Teams rarely undergo as much personnel change as the Dolphins undertook during this offseason. Using data from Pro Football Focus (subscription required), we see that players that accounted for over 9,000 snaps during the 2012 season are either no longer on the team or will take dramatically reduced roles compared with a year ago. Many more players will either switch positions or otherwise have a significant role change.
My napkin math (which is aided by information from Pro Football Focus, as above) estimates that up to 55 percent of the team (by snap counts) is subject to personnel change or role change. This amount of turnover is far more than twice what I have personally found to be normal in the second year of a new coaching regime.
Let's go over some of the most dramatic changes.
The attached picture does not simply show a single player for effect. I have included rather a picture of two plays that exemplify some of the changes undergone in the wide receivers unit.
Though clearly the addition of Mike Wallace grabs the most attention, the Dolphins made another large change to the unit when they signed free agent Brandon Gibson and subsequently shipped Davone Bess to the Cleveland Browns.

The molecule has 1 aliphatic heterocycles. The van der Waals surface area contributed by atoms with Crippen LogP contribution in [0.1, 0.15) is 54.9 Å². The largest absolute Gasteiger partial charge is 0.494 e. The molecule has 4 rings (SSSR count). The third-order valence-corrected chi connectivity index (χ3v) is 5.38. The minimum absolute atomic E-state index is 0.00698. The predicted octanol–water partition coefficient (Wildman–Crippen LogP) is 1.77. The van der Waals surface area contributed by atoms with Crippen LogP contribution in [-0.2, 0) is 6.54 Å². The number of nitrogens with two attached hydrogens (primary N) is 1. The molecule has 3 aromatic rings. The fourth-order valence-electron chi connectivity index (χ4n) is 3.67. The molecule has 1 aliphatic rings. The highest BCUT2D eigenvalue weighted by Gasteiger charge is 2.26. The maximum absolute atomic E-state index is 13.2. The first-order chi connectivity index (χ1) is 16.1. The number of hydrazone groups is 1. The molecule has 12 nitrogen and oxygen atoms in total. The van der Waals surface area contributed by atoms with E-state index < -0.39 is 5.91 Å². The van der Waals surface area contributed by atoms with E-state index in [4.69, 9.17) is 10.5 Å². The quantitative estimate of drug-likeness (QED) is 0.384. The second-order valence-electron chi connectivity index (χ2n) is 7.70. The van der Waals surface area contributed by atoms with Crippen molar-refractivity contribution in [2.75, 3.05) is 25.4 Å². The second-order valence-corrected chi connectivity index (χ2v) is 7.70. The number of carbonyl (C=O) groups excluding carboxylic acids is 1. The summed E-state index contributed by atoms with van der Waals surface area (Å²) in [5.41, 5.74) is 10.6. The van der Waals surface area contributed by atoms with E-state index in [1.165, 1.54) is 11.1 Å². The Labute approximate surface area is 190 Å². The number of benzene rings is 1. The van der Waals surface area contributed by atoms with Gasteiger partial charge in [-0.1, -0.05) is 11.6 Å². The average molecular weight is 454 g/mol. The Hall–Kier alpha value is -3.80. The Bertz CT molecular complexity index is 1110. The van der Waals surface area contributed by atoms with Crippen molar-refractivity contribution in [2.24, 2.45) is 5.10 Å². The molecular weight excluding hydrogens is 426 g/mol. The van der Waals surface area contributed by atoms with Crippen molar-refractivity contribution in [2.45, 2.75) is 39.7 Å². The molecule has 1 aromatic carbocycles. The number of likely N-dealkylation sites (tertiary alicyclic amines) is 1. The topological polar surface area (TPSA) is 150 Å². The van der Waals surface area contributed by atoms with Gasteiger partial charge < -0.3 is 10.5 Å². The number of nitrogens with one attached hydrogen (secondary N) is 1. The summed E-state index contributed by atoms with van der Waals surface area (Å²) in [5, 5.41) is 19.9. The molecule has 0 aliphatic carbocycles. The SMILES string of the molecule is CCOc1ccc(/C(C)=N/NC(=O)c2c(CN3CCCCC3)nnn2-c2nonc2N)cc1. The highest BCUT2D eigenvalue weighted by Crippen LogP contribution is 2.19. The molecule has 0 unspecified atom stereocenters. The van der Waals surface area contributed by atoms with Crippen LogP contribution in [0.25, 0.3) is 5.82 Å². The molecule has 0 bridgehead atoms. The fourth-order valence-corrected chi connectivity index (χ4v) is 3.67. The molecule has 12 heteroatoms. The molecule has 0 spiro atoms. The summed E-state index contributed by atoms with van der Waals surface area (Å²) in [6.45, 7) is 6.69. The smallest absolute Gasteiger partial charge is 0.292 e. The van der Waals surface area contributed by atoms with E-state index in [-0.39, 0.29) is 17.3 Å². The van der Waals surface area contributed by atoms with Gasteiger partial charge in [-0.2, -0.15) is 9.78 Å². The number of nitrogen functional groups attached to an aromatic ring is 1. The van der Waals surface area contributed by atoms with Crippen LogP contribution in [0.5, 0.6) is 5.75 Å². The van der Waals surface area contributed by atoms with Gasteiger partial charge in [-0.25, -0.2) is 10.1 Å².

The two plays attached may give us a clue as to why the Dolphins did that. Brandon Gibson at 6'0" and 210 lbs is a much larger target than the 5'10" and 190-pound Bess. This is attractive to a head coach Joe Philbin because he likes to send his slot receivers out vertically along the sidelines or up the seam into the middle of the field. Smaller and/or less athletic traditional slot receivers would not necessarily pose as much of a threat on such routes.
In the top part of the picture, you see the 6'3" and 216-pound receiver Marvin McNutt lined up in the slot to the top of the screen. He will run out to the sideline and then vertically to the end zone on a 4th-and-4 against the New Orleans Saints. This was the play on which he scored a 56-yard touchdown.
However, sometimes the switch can backfire. The second play was actually a rare occasion when the Dolphins put Mike Wallace into the slot. The play call was very similar to the one that scored a touchdown against the Saints, but the coverage dictated the routes be modified slightly.